bobrauschenbergamerica – Theater Review

From the News-Press:
Play asks if collage can save the republic
By Ted Mills
If we are, as a recent issue of Wired proclaimed, the era of the remix, with a treasure chest of late 20th-century culture to plunder, then we should look back at pre-postmodernist, post-abstract expressionist, pre-pop collagist Robert Rauschenberg as one of the earliest remixers. His found-object works prompted walkouts and consternation, though his use of Americana was more affectionate than sarcastic.
Charles L. Mee’s post-9/11 attempt to reclaim a forward-thinking view of America looks to Mr. Rauschenberg’s collage for suggestions and asks if there’s anything that we can reclaim to heal this republic, diseased and ailing from war and debt. Or is mom and apple pie a museum piece?

“Bobrauschenbergamerica,” playing through Saturday at UCSB’s Performing Arts Theatre, doesn’t pretend to answer these questions, but it offers a kaleidoscope of characters, routines and images.
There is no real storyline here, and neither are there “real” characters. Instead, there are character types and skits. We have the truck driver Phil (Ryan Mueller) and his swimsuit-wearing girl (Heather Moiseve). There’s a homeless man, Becker, played by Will McFadden. There’s a couple in an off-again, on-again relationship, Wilson and Susan, played here by Alex Knox and Nickey Winkelman. Colin Deeb plays Allen, a bookish scientist of some sort, and Justin Gillman plays Carl, his partner in business and pleasure.
Overseeing this family-by-default is Bob’s mom, played by Tasha Himebauch. She doesn’t interact with the cast so much as feed them, bringing out fried chicken and pies, helping set up a picnic table and picking up the daily paper thrown by a passing paperboy. She also screens family photos for the audience in a large slide show. “There’s Bob playing on the roof,” she says, describing a photo of Neil Armstrong on the moon. “There’s the kids building a fort,” she says about a shot of a family in a bomb shelter. These are, indeed, our family photos; memories of a time when we thought we could do anything, but also when awesome destruction seemed so nearby, yet incomprehensible.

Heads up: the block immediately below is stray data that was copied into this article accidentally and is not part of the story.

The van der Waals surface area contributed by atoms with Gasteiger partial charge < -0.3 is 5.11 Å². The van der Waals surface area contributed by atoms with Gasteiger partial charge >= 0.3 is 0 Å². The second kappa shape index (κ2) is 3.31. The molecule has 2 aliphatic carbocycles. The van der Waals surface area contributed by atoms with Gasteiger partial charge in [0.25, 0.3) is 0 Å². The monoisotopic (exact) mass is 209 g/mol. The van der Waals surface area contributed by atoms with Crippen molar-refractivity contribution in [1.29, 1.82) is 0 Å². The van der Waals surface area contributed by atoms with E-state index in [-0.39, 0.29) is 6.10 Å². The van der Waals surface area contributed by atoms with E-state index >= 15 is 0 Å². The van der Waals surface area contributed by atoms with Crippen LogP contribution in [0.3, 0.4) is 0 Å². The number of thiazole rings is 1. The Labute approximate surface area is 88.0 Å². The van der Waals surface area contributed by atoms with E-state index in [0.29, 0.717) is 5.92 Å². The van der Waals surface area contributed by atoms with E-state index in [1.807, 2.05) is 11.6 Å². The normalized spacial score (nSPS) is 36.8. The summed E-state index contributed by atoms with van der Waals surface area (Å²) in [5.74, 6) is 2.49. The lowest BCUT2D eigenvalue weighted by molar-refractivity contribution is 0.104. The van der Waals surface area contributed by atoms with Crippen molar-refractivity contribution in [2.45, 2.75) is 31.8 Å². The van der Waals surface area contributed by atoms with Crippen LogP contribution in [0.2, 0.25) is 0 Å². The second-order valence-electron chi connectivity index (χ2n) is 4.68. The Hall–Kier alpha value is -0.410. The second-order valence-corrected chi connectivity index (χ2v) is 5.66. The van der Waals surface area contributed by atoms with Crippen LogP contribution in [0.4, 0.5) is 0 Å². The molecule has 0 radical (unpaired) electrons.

Skits break out, suddenly, and end in the same way. Susan is torn between Becker and Wilson, the latter who can’t seem to remember if she’s his wife, girlfriend, fiancee or ex. Susan and Becker spar over how women feel and how men have to think about feeling. Susan later confronts Wilson while she devours a fruit pie, Cookie Monster-style. Phil and his girl lay down some white tarp, pour the contents of a large martini (olives included) over it and go for a swim.
A person in a large chicken suit crosses the stage. A silent rollergirl in full disco garb skates past. Allen and Carl try to come up with a business plan for a fried chicken restaurant. Allen talks about the size of the universe, working at Los Alamos, and how when you look in the mirror, due to the speed of light, your younger self looks back.
There’s a bravura sequence for almost-full ensemble, when Becker describes a movie he’d like to make, and quickly sets about casting everybody else in a free association conspiracy tale that would make the Firesign Theatre proud.
The cast take musical breaks as well, either to dance to Earth, Wind & Fire, or to square dance or to bust out with an old standard, like “I Don’t Want to Set the World on Fire,” with lead handled by Alex Knox.
And then there’s the chilling appearance by Ryan Lockwood as a pizza delivery man who discusses the triple murder he’s committed and whether self-forgiveness is enough.
For everything good about America, Mr. Mee seems to be saying, there’s a dark underside (though geographically ambiguous, the play’s only location mentioned is Los Alamos, birthplace of the atomic bomb). But is this dark side just another element to add to the collage? And by doing so, does it take away the sting?
Missing from Mr. Mee’s play, however, is any sense of community. Yes, there are couplings, but they are of the most abstract kind. It’s to the actors’ credit that there is any emotional core here at all, as the structure and the attitude towards the characters means we glimpse only thin strips of personality. Ms. Winkelman tethers her Susan to an idea of the jaded housewife. Mr. Knox’s Wilson is left to grasp for straws in a failed relationship. Mr. McFadden falls back on the inventiveness and comic timing that has served him well in his other performances.
Directed with an able hand by Tom Whitaker and featuring what must be the fourth set design by Tal Sanders in as many weeks (in collaboration with Jonathan Dove), “bobrauschenbergamerica” offers a vision of our nation we might have lost, or that might just be out there still, waiting for us to put the pieces back together.

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